If you are a parent, one of the issues you are most concerned about in a divorce is how the relationship with your child will change. More than likely, you will be sharing parenting time with your former spouse after the divorce and not spending as much time with your child. Yet, you most likely are wondering how much time your child will be spending with your ex and how Virginia determines child custody arrangements.
Physical custody and legal custody
First, unless there is a court order otherwise, Virginia parents have equal rights for physical custody of their child. They don’t need to be married for that and neither the mother or father gets preferential treatment as to how child custody is determined. Also, more and more parents are being awarded joint physical custody, as well as joint legal custody.
Physical custody is the amount of time a child spends with each parent. Legal custody includes giving parents an equal say in decisions such as deciding what school the child will attend, what medical treatment the child will receive and what religion the child will be raised in.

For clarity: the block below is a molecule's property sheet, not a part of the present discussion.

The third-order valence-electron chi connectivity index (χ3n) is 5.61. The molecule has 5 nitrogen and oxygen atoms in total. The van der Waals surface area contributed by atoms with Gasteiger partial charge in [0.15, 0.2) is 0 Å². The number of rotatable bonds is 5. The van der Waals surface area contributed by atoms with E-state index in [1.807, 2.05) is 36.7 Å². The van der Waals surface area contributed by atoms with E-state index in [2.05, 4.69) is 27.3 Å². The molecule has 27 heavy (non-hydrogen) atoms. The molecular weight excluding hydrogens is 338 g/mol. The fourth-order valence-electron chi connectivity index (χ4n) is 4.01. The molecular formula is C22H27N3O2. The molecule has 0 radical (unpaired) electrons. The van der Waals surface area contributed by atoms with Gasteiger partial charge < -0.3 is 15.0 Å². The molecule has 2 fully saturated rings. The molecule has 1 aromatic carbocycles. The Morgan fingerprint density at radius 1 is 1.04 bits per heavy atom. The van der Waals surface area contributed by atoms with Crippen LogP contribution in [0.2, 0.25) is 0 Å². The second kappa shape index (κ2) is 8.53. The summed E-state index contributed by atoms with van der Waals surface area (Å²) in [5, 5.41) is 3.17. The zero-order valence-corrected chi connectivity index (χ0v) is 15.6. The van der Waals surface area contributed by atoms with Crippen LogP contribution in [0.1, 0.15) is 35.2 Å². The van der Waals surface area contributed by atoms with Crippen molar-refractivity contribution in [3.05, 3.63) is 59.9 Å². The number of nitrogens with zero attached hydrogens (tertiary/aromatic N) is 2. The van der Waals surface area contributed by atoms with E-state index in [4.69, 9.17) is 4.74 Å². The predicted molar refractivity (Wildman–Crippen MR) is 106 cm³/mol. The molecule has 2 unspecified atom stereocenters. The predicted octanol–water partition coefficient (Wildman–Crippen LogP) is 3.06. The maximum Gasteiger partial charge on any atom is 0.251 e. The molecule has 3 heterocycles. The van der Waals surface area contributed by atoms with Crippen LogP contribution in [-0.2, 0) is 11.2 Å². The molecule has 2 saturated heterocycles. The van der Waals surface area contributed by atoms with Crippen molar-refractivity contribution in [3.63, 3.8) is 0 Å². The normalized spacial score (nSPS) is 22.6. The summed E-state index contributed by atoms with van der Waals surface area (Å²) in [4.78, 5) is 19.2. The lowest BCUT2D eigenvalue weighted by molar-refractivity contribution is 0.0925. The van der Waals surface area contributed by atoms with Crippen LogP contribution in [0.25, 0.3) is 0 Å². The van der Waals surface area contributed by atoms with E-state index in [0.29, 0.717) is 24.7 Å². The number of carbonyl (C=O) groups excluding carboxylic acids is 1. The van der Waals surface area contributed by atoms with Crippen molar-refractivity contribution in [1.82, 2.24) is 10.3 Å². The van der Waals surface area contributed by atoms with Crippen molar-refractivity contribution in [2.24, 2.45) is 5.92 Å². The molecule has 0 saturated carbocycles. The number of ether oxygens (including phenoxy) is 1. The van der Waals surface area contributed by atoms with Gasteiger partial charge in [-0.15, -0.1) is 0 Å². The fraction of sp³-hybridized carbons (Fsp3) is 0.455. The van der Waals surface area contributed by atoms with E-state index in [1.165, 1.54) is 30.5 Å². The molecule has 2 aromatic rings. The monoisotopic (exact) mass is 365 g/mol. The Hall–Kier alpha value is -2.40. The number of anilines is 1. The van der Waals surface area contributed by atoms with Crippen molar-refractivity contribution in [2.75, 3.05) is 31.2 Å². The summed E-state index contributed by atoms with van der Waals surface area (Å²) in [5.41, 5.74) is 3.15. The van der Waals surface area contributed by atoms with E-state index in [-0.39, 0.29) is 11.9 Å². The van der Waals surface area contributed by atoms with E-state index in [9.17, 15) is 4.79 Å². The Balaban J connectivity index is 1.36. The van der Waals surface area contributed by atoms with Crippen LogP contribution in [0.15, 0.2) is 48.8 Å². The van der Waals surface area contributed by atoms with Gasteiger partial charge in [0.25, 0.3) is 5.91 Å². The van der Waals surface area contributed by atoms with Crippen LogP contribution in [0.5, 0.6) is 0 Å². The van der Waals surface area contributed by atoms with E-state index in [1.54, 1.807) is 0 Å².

Factors in custody decisions
Judges will evaluate several factors for deciding custody if you and your spouse can’t reach a child custody agreement. These include the following:
- The age and mental condition of the child
- The age and mental condition of each parent
- The relationship between the child and each parent
- The best interests and needs of the child
- The willingness for each parent to support the child’s contact with the other parent
- The willingness for each parent to foster a close relationship with the child
- Any history of family abuse
Also, any parent who is shown to have an issue with alcohol abuse, drug abuse, mental illness or has prior criminal convictions may not receive shared custody and may only receive supervised visits with their child. Even if you are living with someone whom you are not married to after the divorce could impact your child custody ruling.
Working with a family law attorney can help you determine what a fair child custody agreement is and can help you if you have concerns about your former spouse receiving joint custody.